The city of Florence is right at the heart of some of the finest wine regions in the world and can be your gateway to an exciting Tuscan wine holiday.? In this edition of the Modera Travel Series, we will explore Tuscany?s three principal wine regions, learn a bit about the fabulous grape that is at the center of it all, and give some tips on traveling about the region.
Tuscan Wine: A Dash of Micro-Climates and a Lot of Sangiovese
You probably already know that Tuscany produces many world class wines; chief amongst them is the well-known Chianti wines.? Other well-known Tuscans include the more exquisite Vino Nobile di Montepulciano and Brunello di Montalcino varieties.? What you may not know is that each of these wines and many of the trendy ?Super Tuscans? are all Sangiovese based wines.? All throughout Tuscany, the ideal climate and soils to grow Sangiovese grapes exist. However, Montalcino, Montepulciano, and the Chianti area just north of Siena are where the highest quality Tuscan wine grapes flourish.
Ask these experts where the best Sangiovese are grown:
Classic Wine in Chianti
Chianti (Kee-ahn-tee) is not just a wine, it is a region.? Situated between Florence to the north and Siena to the south, the Chianti region has abundant wineries and rural towns to explore and enjoy.? Whereas Chianti is produced in several areas of Tuscany (Rufina, Pistoia, Siena, Pisa, and Arezzo areas all produce Chianti) ? the area near the town of Greve in Chianti is where you will find the original heartland of the Chianti region and where the more coveted Chianti Classico wines are produced.? Confused?? Simply look for the black rooster seal on the neck of a bottle of Chianti Classico to ensure it is a true ?classic?.
Savoring Southern Tuscany?s Finest Tuscan Wine
To the south of Siena you will find two smaller, but distinguished wine regions. Take a day trip to Montalcino to find the high end Brunello di Montalcino wines.? Brunello (Broo-nel-oh) are 100% Sangiovese and like their Chianti cugini (cousins), are highly regulated.? Brunello age very well and are broken into two categories ? normale and riserva ? with the reserve lables aged in the bottle one year longer than the normale.? Wines produced sooner than the normale are known as Rosso di Montalcino and are far less expensive.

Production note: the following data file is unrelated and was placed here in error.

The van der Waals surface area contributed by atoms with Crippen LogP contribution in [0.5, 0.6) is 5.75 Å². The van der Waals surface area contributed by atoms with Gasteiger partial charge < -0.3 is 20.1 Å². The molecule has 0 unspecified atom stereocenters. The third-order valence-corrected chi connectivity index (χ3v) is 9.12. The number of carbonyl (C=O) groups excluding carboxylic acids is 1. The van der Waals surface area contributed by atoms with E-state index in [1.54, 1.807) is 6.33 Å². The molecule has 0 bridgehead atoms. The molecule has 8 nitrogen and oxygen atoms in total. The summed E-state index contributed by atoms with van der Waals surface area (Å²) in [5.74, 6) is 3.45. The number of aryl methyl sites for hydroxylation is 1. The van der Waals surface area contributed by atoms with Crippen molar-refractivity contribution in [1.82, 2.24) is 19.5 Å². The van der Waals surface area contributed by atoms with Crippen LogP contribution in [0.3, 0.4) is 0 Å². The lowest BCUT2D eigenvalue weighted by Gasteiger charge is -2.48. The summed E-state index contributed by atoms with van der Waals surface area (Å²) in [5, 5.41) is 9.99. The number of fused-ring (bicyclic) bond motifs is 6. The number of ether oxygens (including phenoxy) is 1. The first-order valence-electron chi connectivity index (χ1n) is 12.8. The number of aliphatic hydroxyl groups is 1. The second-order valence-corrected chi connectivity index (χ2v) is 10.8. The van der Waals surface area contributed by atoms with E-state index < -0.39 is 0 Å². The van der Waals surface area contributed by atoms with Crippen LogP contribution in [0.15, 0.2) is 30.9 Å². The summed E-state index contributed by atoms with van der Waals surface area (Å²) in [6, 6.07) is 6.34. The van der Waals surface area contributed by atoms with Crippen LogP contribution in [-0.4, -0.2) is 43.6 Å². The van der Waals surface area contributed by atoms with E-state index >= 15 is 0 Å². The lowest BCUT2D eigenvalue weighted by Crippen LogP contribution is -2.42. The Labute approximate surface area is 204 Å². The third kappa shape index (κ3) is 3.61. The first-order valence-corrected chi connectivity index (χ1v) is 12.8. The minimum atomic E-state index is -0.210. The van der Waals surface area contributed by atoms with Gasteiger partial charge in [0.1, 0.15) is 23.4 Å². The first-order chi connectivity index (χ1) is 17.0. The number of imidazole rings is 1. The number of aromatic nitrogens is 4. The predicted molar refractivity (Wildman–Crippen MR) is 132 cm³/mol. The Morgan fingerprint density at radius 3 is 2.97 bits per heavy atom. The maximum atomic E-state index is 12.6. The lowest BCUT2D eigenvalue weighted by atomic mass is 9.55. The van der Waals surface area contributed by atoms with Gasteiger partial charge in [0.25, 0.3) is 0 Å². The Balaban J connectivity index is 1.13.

To the east of Montalcino, and not far from Cortona which was made famous by the book and movie Under the Tuscan Sun is the town ?Montepulciano (Mon-tay pool-chee ah-no).? Vino Nobile di Montepulciano — the wine of the nobles — is what you will find in Montepulciano, and as its name suggests, this wine is regal! Simply known as Vino Nobile (noh-bee-lay), this Tuscan wine ages well and is highly regulated, much like Brunello.? Both Brunello and Vino Nobile wines present a refined, superior nose and finish.? Generally more expensive than Chianti, both of these wines are sought out and coveted by oenophiles.? Your Tuscan wine tasting holiday would not be complete without a stop in these two regions.
Living la Vita Toscana
While a trip to Tuscany should not exclude the art and architectural treasures of Florence, Siena makes a great central hub for your gastronomical and wine tasting excursions.? This medieval walled city does have many great places to stay and its ceramics shops are a shoppers? delight.? However, consider finding a countryside bed and breakfast, known as agriturismos, to complete your Tuscan experience.? Agriturismos (ah-gree-tor-eez-mohs) are easy to find on the internet and you can typically find reviews on places like Trip Advisor.? Generally family run, agriturismos immerse you in real Tuscan life and cuisine, provide local insight to the best wineries, and give you a chance to sample local olive oils and artisan cheeses – sometimes right from the surrounding property! Truly la vita Toscana!
Are you ready to live under the Tuscan sun? Do you have a favorite Tuscan wine?? Prefer Chianti to Brunello or Vino Nobile?
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